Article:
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Fittingly, the kids of the series also best represent the synergy between the costume and writing teams in bringing all the fun ’90s nostalgia into the wardrobes and dialogue. Before starting the first day of the school, Lexie says to Elena, “Thank you, by the way, for telling me to break in my Steve Maddens.” The brand sent over “boxes” of ’90s styles, including the aforementioned Slinky, for Paolo to sprinkle throughout season. (Tevas also make a contentious scripted cameo, which felt hilariously ironic considering how on-trend they are in 2020.)
“If we found something amazing, then [writer, creator, producer and showrunner Liz Tigelaar] would include it in the script and vice versa,” says Paolo, who searched high and low to find a very specific pair of “tartan Keds,” which self-expressive Izzy (Megan Stott) and Elena clash over for a holiday family photo.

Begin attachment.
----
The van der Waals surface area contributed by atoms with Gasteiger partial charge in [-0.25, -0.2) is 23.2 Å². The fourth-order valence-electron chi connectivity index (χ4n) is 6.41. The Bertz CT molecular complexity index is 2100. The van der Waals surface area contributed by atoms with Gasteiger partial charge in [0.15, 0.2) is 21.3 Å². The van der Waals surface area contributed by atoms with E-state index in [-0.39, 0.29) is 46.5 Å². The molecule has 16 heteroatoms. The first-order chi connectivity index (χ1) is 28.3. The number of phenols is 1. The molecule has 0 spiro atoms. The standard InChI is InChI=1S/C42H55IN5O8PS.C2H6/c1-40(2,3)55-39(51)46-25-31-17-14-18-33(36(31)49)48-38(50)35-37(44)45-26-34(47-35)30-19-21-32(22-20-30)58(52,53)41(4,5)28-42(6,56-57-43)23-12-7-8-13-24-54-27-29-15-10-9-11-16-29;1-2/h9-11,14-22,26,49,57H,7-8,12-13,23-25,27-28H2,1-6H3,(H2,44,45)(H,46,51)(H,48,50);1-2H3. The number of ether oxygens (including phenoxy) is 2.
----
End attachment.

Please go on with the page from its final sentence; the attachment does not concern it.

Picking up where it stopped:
“We were lucky we found a pair in her size online on some weird website,” says Paolo. “Someone had them in their house all these years and was selling them. It was absolute fate.”
Izzy’s goth-y black palette, distressed cut-offs and Dr. Martens combat boots constantly offend her image-conscious mother, but the subversive wardrobe holds up the most, two decades later. “Elena was flummoxed by this child,” says Paolo. “She didn’t understand why Izzy didn’t want to wear her penny loafers with some capri pants and a nice little gingham shirt from J. Crew.”
Paolo also found authentic ’90s pieces for the remaining Richardson kids, such as Trip’s (Jordan Elsass) jock-bro rugby shirts and the puka shell and ribbon chokers he and little brother Moody (Gavin Lewis) wear, which seemed to flummox the young actors.
“‘What’s with the chokers?'” laughs Paolo, imitating their skepticism. “So many necklaces!’ I’m like, ‘You guys, here’s some pictures. Have a look. Look at Matt [Le Blanc] from ‘Friends.'” Too bad she didn’t present a matching pair of chunky gold bracelets, too.
The first three episodes of ‘Little Fires Everywhere’ are streaming Hulu, followed by the remaining streaming weekly starting Wednesday, March 25.